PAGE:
The Solar Community Housing Association, a Davis-based nonprofit, is seeking applicants for a new housing co-op being built on the corner of Third and J Street.
The organization is refurbishing the two vintage homes that were moved from B Street in August, which will house around eight people. Once all are selected, the residents will name the co-op.
SCHA is leasing the land from the city of Davis for one dollar a year for 60 years, renewable for up to 90 years. The houses are being renovated to meet LEED certification, internationally recognized standards for environmentally friendly building. The project and resulting co-op will be funded and managed solely by SCHA.
Students and/or low-income individuals are encouraged to apply. SCHA hopes to house residents that earn less than 80 percent of the average median income for Davis, which is $40,600. Those without prior experience in cooperative housing are especially welcome. Project manager Ben Pearl said the average room costs $343.
Two rooms are available on April 1 and applicants will be selected this month. They are currently looking for about two more residents to fill these rooms. The application is ongoing.
In addition to housing, the project has provided a hands-on opportunity for community members interested in construction.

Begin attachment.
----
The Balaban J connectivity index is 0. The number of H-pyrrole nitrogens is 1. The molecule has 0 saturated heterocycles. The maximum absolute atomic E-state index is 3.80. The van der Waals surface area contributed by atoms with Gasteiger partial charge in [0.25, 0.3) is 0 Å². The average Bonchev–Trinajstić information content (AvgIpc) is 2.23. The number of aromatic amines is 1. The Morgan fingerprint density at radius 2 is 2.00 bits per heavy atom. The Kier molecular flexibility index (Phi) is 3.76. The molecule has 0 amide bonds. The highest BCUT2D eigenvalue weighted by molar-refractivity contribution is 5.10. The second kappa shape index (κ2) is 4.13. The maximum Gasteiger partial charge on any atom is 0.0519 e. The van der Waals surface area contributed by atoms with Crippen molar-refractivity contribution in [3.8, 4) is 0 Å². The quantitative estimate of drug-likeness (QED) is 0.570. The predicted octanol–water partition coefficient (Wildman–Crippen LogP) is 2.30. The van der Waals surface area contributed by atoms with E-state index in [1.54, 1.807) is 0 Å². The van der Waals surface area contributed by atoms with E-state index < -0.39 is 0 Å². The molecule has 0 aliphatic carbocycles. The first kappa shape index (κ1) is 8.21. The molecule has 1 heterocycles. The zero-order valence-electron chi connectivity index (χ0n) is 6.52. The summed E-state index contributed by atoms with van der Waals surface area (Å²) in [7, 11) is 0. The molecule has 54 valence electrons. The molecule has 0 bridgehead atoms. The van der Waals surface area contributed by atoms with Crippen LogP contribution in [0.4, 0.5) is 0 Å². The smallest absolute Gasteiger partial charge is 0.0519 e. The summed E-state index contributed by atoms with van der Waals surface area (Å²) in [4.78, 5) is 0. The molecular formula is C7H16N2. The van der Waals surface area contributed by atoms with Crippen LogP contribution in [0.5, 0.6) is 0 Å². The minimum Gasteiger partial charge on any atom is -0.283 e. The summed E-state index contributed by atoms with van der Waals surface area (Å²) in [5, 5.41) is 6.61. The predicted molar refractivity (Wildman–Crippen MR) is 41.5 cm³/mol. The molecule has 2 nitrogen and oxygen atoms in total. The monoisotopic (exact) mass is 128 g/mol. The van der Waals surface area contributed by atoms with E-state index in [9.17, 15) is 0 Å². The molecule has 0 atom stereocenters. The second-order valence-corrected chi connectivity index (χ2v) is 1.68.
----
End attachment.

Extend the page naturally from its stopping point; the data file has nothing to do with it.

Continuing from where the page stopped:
There are 25 UC Davis engineering students working as interns for the project, and there were 60 during fall quarter. Interns oversee the construction site, frame the houses, work on interior walls and structure, paint and build the roof.
“We hope that the SCHA project will serve as an educational model for collaboration between students and skilled contractors in the upcoming maintenance and repair of the Domes and Tri-Coops on campus,” Pearl said. “We’re really looking for people who seem community minded.”
Junior anthropology major Morgan Anderson first became involved with the project in the beginning of January.
“I’ve wanted to be part of a co-op since I first came to Davis, so when I came across news about this one being built I applied right away,” Anderson said. “Until construction is completed on the co-op, our group meets weekly to discuss house plans and updates. I already feel very integrated into the little community we’re building.”
“There is a real sense of a collective consciousness and an encouraging atmosphere for discussion. It is inspiring to be in a community of environmental conscientiousness where everyone is eager to cooperate and live in harmony.”
Brian Barbier Remodeling, a remodeling company based in Davis, is handling the remodeling of the houses. Bill Thomas works for the company and previously lived in the Sunwise Co-ops, also owned by SCHA, until 2004.
“I was an inactive proponent of the project until the houses actually arrived and I began working on the tiling, electric work and carpentry of the houses,” Thomas said. “Even though there are a lot of volunteers that need training on the job, there is still a lot that can be done by unskilled workers.”
Elisabetta Lambertini, a member of the SCHA Board of Directors, said she is really happy the co-op construction is becoming a community project and that one of the benefits of living there is the flexibility of the leases.
“Though leases can last up to a year, we encourage people to stay longer,” Lambertini said. “You can take in the house and culture when there’s less turnover.”
ANGELA SWARTZ can be reached email@example.com